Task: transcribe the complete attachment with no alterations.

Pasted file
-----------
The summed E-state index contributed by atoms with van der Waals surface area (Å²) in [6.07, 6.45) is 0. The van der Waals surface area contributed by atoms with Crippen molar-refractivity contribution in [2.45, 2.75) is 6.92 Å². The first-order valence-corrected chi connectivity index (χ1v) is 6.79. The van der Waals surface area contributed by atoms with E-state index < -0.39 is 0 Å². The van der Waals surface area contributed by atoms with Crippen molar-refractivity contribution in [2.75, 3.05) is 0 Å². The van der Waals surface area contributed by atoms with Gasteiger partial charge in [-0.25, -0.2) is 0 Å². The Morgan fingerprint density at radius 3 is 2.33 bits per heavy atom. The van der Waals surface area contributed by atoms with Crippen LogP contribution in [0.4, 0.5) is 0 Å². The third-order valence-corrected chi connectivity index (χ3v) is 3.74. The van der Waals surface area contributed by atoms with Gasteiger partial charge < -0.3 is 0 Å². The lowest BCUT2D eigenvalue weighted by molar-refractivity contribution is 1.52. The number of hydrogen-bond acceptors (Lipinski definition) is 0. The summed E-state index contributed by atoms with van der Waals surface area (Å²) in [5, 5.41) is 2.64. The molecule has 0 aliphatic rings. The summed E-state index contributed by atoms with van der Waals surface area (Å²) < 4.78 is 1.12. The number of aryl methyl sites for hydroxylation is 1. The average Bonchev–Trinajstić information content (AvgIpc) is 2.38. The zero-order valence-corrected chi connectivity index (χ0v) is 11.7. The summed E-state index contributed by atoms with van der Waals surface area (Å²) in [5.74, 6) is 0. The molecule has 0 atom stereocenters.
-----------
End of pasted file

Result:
The summed E-state index contributed by atoms with van der Waals surface area (Å²) in [6.07, 6.45) is 0. The van der Waals surface area contributed by atoms with Crippen molar-refractivity contribution in [2.45, 2.75) is 6.92 Å². The first-order valence-corrected chi connectivity index (χ1v) is 6.79. The van der Waals surface area contributed by atoms with E-state index < -0.39 is 0 Å². The van der Waals surface area contributed by atoms with Crippen molar-refractivity contribution in [2.75, 3.05) is 0 Å². The van der Waals surface area contributed by atoms with Gasteiger partial charge in [-0.25, -0.2) is 0 Å². The Morgan fingerprint density at radius 3 is 2.33 bits per heavy atom. The van der Waals surface area contributed by atoms with Crippen LogP contribution in [0.4, 0.5) is 0 Å². The third-order valence-corrected chi connectivity index (χ3v) is 3.74. The van der Waals surface area contributed by atoms with Gasteiger partial charge < -0.3 is 0 Å². The lowest BCUT2D eigenvalue weighted by molar-refractivity contribution is 1.52. The number of hydrogen-bond acceptors (Lipinski definition) is 0. The summed E-state index contributed by atoms with van der Waals surface area (Å²) in [5, 5.41) is 2.64. The molecule has 0 aliphatic rings. The summed E-state index contributed by atoms with van der Waals surface area (Å²) < 4.78 is 1.12. The number of aryl methyl sites for hydroxylation is 1. The average Bonchev–Trinajstić information content (AvgIpc) is 2.38. The zero-order valence-corrected chi connectivity index (χ0v) is 11.7. The summed E-state index contributed by atoms with van der Waals surface area (Å²) in [5.74, 6) is 0. The molecule has 0 atom stereocenters.